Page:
4. Doctor Zhivago (1953)

The Book: Russian author Boris Pasternak was unable to publish his novel Doctor Zhivago in his home country, due to the restrictions of the communist government at the time. Instead, the manuscript was smuggled out of the U.S.S.R. to Italy, where it was published in 1957 and went on to win the Nobel Prize for Literature in 1958, much to the chagrin of the Kremlin.

The book is now read by Russian school students and is a staple of their national curriculum. The story revolves around young doctor called Yuri Zhivago, and takes place between the October Revolution and the outbreak of the Second World War. As with many famous Russian classics, Zhivago is truly an epic read, that contains many characters and threads throughout. A novel of this magnitude would surely be a challenge to convert into a film, even for the most creative of filmmakers.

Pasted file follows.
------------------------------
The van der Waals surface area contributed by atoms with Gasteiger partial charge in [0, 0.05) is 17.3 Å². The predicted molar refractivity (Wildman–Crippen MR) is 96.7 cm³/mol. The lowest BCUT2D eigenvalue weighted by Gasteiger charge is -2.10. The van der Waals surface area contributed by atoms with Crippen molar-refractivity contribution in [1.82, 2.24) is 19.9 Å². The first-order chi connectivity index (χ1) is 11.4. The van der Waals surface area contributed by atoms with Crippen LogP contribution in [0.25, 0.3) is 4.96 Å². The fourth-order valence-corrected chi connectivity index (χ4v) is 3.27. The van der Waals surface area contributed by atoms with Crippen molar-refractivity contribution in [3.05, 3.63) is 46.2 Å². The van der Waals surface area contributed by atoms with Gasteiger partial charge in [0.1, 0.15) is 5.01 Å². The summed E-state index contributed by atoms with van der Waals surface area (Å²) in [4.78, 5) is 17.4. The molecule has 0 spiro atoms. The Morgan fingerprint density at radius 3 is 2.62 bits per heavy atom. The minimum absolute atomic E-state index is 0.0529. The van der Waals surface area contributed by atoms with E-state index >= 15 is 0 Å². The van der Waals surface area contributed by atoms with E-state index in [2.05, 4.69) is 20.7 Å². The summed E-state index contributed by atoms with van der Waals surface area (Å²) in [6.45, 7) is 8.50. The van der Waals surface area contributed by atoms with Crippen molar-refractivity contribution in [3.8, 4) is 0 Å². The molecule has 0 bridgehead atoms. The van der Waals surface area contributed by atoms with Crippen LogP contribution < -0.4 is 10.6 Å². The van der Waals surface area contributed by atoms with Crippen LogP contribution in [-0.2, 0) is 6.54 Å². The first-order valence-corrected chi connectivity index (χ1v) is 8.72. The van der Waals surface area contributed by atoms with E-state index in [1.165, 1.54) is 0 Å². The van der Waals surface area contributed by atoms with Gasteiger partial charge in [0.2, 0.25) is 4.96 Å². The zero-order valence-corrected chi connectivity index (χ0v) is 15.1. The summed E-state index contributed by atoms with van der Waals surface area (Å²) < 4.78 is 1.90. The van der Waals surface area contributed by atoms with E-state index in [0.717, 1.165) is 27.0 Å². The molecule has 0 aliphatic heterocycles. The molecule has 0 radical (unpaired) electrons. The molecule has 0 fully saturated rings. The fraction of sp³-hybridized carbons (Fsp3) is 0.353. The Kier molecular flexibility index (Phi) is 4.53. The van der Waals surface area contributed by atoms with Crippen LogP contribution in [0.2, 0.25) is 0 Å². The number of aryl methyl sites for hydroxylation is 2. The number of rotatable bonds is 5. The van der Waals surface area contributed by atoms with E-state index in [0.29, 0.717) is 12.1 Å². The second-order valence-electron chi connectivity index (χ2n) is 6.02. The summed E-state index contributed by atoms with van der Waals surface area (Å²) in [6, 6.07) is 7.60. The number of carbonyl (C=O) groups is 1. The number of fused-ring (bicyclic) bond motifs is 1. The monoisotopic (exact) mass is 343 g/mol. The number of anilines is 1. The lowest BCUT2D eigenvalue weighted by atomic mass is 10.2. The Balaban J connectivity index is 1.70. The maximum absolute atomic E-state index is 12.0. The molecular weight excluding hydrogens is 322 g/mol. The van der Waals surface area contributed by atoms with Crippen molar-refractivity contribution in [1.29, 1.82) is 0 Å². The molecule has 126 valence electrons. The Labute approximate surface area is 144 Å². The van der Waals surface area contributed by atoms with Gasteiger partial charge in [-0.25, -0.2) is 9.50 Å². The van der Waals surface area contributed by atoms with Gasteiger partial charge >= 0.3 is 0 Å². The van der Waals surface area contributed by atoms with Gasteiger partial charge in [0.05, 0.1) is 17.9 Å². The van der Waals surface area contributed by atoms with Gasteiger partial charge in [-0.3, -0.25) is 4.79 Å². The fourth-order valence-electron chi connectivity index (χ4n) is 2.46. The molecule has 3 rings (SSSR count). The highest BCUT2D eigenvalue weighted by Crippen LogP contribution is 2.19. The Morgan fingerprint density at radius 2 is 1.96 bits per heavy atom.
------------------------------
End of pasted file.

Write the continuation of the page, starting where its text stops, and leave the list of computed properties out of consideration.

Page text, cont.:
The Film: Enter the British director David Lean, who had to shoot the film in Spain as the book was banned in Russia at the time and the communist government would never allow filming to take place there. Released in 1956, Doctor Zhivago (1965) had a remarkable ensemble cast, featuring Omar Sharif in the title role.

It also starred Julie Christie, Geraldine Chaplin, Rod Steiger, Tom Courtney and Alec Guiness amongst others. Despite its three hour run time, this screen adaptation could not possibly cover all of the ground that is laid out in the novel, but is widely considered to be a classic, loved by many. The film was nominated for a plethora of Academy Awards, winning five Oscars including Best Cinematography for Freddie Young.

5. Lord of the Flies (1963)